Webb’s in the Military

Encompassing the following recognized conflicts, among others : Wayne’s War, 1790-1794; French War, 1799; War of 1812, 18 June 1812 – 17 February 1815; Seminole War, 1817-1818; Black Hawk War, 1832; Creek War, 1836-1837; Florida War, 1835-1842; Canada Frontier Disturbances, 1838-1839; Pennsylvania Whiskey Rebellion; Cherokee Removal, 1838; Mexican War, 1846-1848; Civil War, 1861-1865. Including Officers and Enlisted soldiers of the Militia, Volunteer and Regular Army, Officers & Sailors of the Navy, and Marines in the Marine Corps.


Compiled by Jonathan Webb Deiss, ©2003. www.webbdeiss.org





Private Banks Webb : He served from Maryland. (Revolutionary War)


Private Barnabus Webb, Jr. : Captain Elmer’s Company, Massachusetts Militia. He may be the same man, under the name Barabus, who applied for and received a bounty land warrant on 3 May 1848 for 160 acres in Section 26, Range 36 North 12 East, in Cook County, Illinois. (War of 1812)


Private Barruck Webb : He was paid a pension through the Ohio Agency, on the pension Act of 1818. Commencing 25 May 1818, he was paid $8 per month; $48 in March and $48 in September each year.


Sergeant Barzilla (Barrila, Barzillia) Webb : ...as Private, Adam’s Regiment New York Volunteers; also Davis’ Regiment New York Militia (War of 1812)


Private Benjamin Webb : (Revolutionary War)


Private Benjamin Webb : (Revolutionary War)


Corporal Benjamin Webb : (Revolutionary War)


Sergeant Benjamin Webb : 1st Regiment (Cutter’s) Massachusetts Militia (War of 1812)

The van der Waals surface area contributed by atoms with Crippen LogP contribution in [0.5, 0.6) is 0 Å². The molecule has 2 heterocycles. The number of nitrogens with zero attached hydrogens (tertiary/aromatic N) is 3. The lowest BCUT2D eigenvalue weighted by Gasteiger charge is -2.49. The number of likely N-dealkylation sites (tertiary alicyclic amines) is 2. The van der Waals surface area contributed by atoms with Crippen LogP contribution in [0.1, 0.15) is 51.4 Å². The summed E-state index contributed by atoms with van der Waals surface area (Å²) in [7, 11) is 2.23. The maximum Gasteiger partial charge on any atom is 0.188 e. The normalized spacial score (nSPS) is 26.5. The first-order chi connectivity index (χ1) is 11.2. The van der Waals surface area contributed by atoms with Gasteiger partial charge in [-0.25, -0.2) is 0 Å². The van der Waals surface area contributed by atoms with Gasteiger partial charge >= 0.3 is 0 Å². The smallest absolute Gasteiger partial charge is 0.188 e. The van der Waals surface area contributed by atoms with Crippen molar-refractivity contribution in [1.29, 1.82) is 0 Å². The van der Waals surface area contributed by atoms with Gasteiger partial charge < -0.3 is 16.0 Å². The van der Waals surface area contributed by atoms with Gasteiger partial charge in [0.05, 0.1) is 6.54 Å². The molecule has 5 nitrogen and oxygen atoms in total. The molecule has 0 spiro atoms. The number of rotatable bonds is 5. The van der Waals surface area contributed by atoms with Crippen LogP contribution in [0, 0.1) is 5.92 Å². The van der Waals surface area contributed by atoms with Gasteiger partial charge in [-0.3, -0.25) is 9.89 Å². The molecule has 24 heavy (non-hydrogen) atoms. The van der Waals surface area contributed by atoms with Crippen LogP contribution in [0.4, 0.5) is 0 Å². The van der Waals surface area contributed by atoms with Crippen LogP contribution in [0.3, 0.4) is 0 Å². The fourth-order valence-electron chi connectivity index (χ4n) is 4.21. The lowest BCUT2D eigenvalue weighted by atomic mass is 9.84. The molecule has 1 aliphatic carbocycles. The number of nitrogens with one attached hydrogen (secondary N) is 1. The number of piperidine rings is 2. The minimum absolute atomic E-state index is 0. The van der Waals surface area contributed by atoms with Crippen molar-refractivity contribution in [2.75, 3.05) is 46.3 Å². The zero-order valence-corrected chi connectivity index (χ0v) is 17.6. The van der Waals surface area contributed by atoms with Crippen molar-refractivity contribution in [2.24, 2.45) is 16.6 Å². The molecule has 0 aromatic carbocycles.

Private Benjamin Webb : 1st Regiment (Hobb’s) Massachusetts Militia (War of 1812)


Private Benjamin Webb : He was enrolled in Captain Levi Bailey’s Company, 3rd Buncombe County North Carolina Militia during the War of 1812.


Private Benjamin Webb : Webb, aged 40 years, born in Pennsylvania, was described as standing 5’ 7” tall, with black eyes, dark hair, a dark complexion, was by occupation a Miller, when he enlisted 25 June 1814 to Ensign Hopewell at Staunton, Virginia for a term of five years. He was assigned to Captain Thomas Sangster’s Company, 12th Regiment United States Infantry (regulars). He is listed on a detachment roll dated 8 August 1814 at Staunton, as in Sangster’s Company 3 December 1814, and on returns dated February 1815. He is reported as having deserted 18 August 1814 at Staunton, Virginia and a detachment roll of Lieutenant R. Houston’s Company dated 16 February 1815 reports him as absent, and again 27 March 1815. (War of 1812)


Private Benjamin F. Webb : Company K, 4th Regiment Kentucky Infantry; Colonel John S. William’s Regiment, Captain Patrick H. Gardner’s Company; joined and enrolled 28 September 1847, mustered in 1 October 1847 at Louisville, Kentucky to serve during the War with Mexico; mustered out 25 July 1848 at Louisville, Kentucky.


He may have applied for and received a bounty land warrant on 27 September 1854 for 160 acres in Scott County, Illinois.


Sergeant Bennett Webb : Bennett Webb was born circa 1796 in Fredericksburg, Orange County, Virginia, the son of....


Bennett Webb, aged 18 years, born in Orange County, Virginia was described as standing 5’ 6” tall (and later 5’ 6¼”), had blue eyes, black hair, a fair complexion, and was by occupation a farmer when he enlisted 21 August 1814 at York Chester Station to Ensign W. W. Loftin for a term of five years. The promise of a bounty of $124.00, a land warrant for 160 acres, which doubled to 320 at the end of the war, and a salary of $10.00 per month as a Private, had its desired effect. He was assigned to Captain Bradford’s Company of the (1st) United States Regiment of Rifles (or Riflemen).